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About knotian

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  1. No - This would be a traveling crane bogey with winches for lifting and ability to go side to side and forward/back on rails that are mounted on the structure itself above the floor level. Real example below.
  2. I thought I'd book marked a moc but cannot find it. There was a moc of a industrial type building with an overhead crane that had it's tracks close to the top of the building. NOT like the travelling gantry type where the tracks are at the ground level. If you know where it's at or have a link to a similar crane please let me know. Thanks, Ed
  3. 3RD party bendable track

    Is there any source of plastic individual lengths of track, not including ties, that can be bent to custom curves and fastened, with clips or holes, to bricks? I want to use rail in an industrial setting with special tugs and cars. Lego rail system is too large as far as radius is concerned. I am thinking of a extruded product if possible. The three rail switches are available. Thanks, Ed
  4. ? Power for trains

    Good points A siding with the charging coil should work and cheaper than wiring all the track.
  5. ? Power for trains

    This is just a strange idea I had from reading the posts on power pickup in the forum. There are some lights that are wireless, picking up their power from the base of the structure. ( i-Brix ) This, I imagine, is like the wireless charging available for cell phones, inthat an induced current is picked up from the antenna and applied to the battery. For you technical people - what would be the possibilities on using that concept for trains? I realize that the power drain is too large for direct drive of a motor. But what about a battery with a charging coil permanently attached and an antenna wire in the track base? Just food for thought from an easily distracted mind
  6. WUNNERFULLLLLLLL Just got mine. Quality looks good. Much better than some printed products I've tried. Good packing. Well Done and looking forward to ordering some more. Ed
  7. Storage and Sorting LEGO

    This may not suit your needs but over the years I have arranged my parts based on the old warehouse rule that 20% of the items get used 80% of the time. I basically only use one color for external (showing) parts and 1-2 other as internal parts. Therefor I keep the three colors, most used 20%, at my desk and the remainder in wall bins. There is an additional type,slopes, that I very seldom use and they are stored, bagged by color in a closet.
  8. Owen- Thanks for the info. The sideways insertion of a thread into a technic hole opened up an 'outback' full of options. Ed
  9. I am trying to "downscale" some machinery to more like Minifig scale. The small Technic Link Tread (3873) would be nice for conveyor belts. HOWEVER there are times I need to attach things to said conveyor, like scoops, containers, etc., so they can go around the gears driving the conveyor belt. Does anyone have any idea of ways to fasten objects to this tread. The only thing I've found is that a 1 x 4 plate or tile will snap on to the tread, but not really with much strength. Also doing that requires a extra link between each plate which would leave gaps in the conveyor belt. Any help??????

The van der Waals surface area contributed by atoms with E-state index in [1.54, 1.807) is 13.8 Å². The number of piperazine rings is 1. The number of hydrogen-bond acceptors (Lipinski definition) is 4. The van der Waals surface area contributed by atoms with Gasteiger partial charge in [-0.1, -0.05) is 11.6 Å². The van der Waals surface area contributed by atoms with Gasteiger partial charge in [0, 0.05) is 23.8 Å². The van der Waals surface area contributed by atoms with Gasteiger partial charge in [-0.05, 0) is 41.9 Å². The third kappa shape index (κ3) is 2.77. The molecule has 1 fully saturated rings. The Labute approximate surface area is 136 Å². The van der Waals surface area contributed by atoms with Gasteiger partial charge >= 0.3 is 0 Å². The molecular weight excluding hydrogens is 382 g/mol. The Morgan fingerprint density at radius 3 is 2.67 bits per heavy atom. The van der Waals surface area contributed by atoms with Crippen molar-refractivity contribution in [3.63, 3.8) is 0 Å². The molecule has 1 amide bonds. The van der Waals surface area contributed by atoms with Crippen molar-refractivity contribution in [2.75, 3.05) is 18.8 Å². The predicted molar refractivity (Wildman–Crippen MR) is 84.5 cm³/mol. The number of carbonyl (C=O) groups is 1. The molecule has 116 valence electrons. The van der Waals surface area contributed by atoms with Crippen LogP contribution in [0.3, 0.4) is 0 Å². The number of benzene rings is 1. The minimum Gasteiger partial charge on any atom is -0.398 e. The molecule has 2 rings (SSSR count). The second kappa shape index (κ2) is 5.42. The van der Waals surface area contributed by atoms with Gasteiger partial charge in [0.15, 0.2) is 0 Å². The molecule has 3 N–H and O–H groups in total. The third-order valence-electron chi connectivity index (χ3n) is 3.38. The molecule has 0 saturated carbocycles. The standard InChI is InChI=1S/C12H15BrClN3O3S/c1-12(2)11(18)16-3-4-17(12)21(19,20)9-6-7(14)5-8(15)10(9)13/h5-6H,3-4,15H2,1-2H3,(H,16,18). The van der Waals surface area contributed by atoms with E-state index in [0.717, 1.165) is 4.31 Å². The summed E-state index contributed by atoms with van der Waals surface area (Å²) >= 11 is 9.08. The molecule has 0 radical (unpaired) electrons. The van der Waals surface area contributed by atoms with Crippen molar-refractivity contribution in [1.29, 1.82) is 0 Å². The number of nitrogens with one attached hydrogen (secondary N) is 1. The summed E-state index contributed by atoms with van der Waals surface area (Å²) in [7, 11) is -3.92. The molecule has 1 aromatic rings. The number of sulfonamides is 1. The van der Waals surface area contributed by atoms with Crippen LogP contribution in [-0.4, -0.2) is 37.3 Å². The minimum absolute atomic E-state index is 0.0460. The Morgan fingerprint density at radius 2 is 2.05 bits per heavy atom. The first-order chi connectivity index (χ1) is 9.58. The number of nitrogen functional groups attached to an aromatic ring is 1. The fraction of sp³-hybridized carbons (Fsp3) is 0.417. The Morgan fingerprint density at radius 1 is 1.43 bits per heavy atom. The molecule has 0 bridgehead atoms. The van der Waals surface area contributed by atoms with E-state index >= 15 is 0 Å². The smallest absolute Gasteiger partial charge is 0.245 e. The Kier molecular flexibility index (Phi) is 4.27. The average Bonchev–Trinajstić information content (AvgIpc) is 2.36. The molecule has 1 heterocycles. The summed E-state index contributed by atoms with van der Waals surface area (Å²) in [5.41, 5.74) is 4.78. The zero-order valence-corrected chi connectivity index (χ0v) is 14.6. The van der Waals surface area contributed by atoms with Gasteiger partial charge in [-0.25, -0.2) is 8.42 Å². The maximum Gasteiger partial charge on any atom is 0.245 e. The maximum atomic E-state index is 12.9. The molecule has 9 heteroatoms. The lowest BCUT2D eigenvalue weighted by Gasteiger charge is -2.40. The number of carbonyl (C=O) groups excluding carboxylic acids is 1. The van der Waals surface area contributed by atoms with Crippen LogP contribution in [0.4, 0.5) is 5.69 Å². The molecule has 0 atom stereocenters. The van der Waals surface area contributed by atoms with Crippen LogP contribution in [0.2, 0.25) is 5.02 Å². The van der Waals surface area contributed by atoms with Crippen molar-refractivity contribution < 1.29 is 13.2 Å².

10. mocbuild101 Thanks for the info. That would handle the instructions, but still leaves the parts list question. The only way I can think of is to distribute the drawing file as well as the instructions, so they can select the method they want and then delete the other from the drawing and re do the parts list. knotian
  11. Test Poll

    I wonder if it's because 1.1 + 1 does not equal any of the choices.
  12. I am planning on developing instructions for some MOC's I'm working on. As I was building I found, in several instances,that different parts could be used with the same visual result. I picked the method that best utilized my inventory. This was an instance of a great many identical sub-assemblies. Since each method would result in very different parts list, I was wondering how others handled this type of situation.
  13. deraven has a good method. I have the same problem as to stability of large projects. What I have found is that 'trial and error' works well. Be prepared to fail and start over. Be prepared to change your drawings time and time again. I do one starting drawing that I KNOW WILL BE DELETED. Then I start building and revising it. I use and make EXTENSIVE use of SubModels. When some of your model works, draw it and save as a submodel. Then continue building and drawing. I just finished a circular tower made up of 5 sections each 15 bricks high. Drawing was no trouble (HA!) but when I went to build I had to revise my plans several times to get the internal bracing correct. Treating each section as a submodel sped things up and my final drawing just had the 5 submodels. I'd respectfully disagree with building from the outside in. Drawing yes, since that establishes the look of what you want to accomplish and drawings do not require that a physical structure be able to support itself. Having the outside drawing available when building from the inside out works (IMHO) much better. In the example above, adding the bracing required many dis-assemblies of the outside to accommodate the bracing. Ed
  14. I have been using for several months and cannot say enough good about it. Yes it's 'beta' but it, IMHO, blows away the others. It uses the ldraw library so parts are not a problem. It's backed by the BrickLink group. Whether it will cost something when complete has not been announced. Parts positioning and manipulation are excellent. Variable snapping is available as are different degrees of positioning. Try it!